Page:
Microplastics Found in Human Blood for First Time

According to “alarming” new research, the world’s first study to investigate the presence of plastics in human blood discovered particles in 77% of those tested.

PET plastic, which is most widely used to make drink bottles, food packaging, and clothing, was shown to be the most common type of plastic in human blood.

Plastic particles can enter the body through the air, as well as food and drink, according to the authors.

The findings, according to Dick Vethaak, professor of ecotoxicology, water quality, and health at the Vrije Universiteit Amsterdam in the Netherlands, were “surprising.” “It’s concerning because it demonstrates that people consume or inhale so much plastic that it ends up in their bloodstream.

“These particles have the potential to trigger persistent inflammation,” he noted.

The researchers looked for five different forms of plastic in the blood of 22 participants. Polymethyl methacrylate (PMMA), polypropylene (PP), polystyrene (PS), polyethylene (PE), and polyethylene terephthalate (PET) were the materials under question (PET).

According to the findings, 17 of the 22 blood donors had a quantifiable mass of plastic particles in their blood.

Polystyrene, which is used to create a wide range of home items, was the second most prevalent plastic discovered in the blood samples examined, behind PET. Polyethylene, a substance commonly used in the creation of plastic carrier bags, was the third most common plastic identified in blood.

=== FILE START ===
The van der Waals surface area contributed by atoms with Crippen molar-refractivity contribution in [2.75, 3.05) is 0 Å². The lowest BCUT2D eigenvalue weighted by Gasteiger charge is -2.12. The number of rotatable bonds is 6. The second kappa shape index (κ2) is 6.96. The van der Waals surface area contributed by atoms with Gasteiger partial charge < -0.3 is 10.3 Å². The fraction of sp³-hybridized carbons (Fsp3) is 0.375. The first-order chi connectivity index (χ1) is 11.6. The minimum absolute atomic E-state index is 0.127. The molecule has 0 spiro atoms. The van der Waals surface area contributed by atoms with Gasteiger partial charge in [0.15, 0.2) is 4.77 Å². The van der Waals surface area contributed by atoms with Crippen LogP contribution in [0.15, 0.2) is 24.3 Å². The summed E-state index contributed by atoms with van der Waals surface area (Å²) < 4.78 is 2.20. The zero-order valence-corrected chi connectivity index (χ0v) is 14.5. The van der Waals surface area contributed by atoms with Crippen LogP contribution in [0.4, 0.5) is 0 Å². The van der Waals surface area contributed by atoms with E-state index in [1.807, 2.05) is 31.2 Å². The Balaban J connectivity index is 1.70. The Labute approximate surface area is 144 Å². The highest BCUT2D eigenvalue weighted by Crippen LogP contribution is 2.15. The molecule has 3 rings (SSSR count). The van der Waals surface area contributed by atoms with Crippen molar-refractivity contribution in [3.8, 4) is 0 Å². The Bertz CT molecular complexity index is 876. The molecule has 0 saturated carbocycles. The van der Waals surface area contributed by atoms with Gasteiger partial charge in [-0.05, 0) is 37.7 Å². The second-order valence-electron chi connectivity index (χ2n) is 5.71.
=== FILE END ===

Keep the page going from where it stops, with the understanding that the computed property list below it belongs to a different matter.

According to the researchers, up to three different forms of plastic were measured in a single blood sample.

PET was identified in the bloodstream of 50% of those examined, while polystyrene was found in the bloodstream of 36%.

“This research indicated that nearly eight out of ten participants tested had plastic particles in their blood,” Professor Vethaak remarked. However, it does not specify a safe or hazardous threshold of plastic particle presence.

“How much is excessive? We need to finance more study right away so we can find out. We have a right to know what plastic particles are doing to our bodies as our exposure to them grows.”

As a result of his research initiatives, Prof Vethaak stated he has reduced his own exposure to plastics.

“Yes, my family strives to avoid using single-use plastics as much as possible, especially food contact plastics — food and drinks packaged in plastics,” he told The Independent.

He continued, ” “Because microplastic concentrations appear to be higher indoors than outdoors, good ventilation is essential. To reduce the deposition of plastic particles, I also cover my food and drinks.

“You can do a number of things to decrease your exposure to plastic particles.”

Common Seas, a pressure group campaigning for an end to the massive amount of waste plastic that ends up in the world’s oceans, commissioned the study.

“This discovery is highly disturbing,” said Jo Royle, the organization’s CEO. We’ve already begun to eat, drink, and breathe in plastic. It’s at the bottom of the world’s deepest sea trench and on the summit of Mount Everest. Nonetheless, by 2040, plastic manufacturing is expected to treble.

“We have a right to know what is happening to our bodies as a result of all this plastic. That’s why, through a National Plastic Health Impact Study Finance, we’re urging businesses, governments, and donors throughout the world to fund urgent further research into clarifying our understanding of the health implications of plastic.”

The research is published in the journal Environment International.

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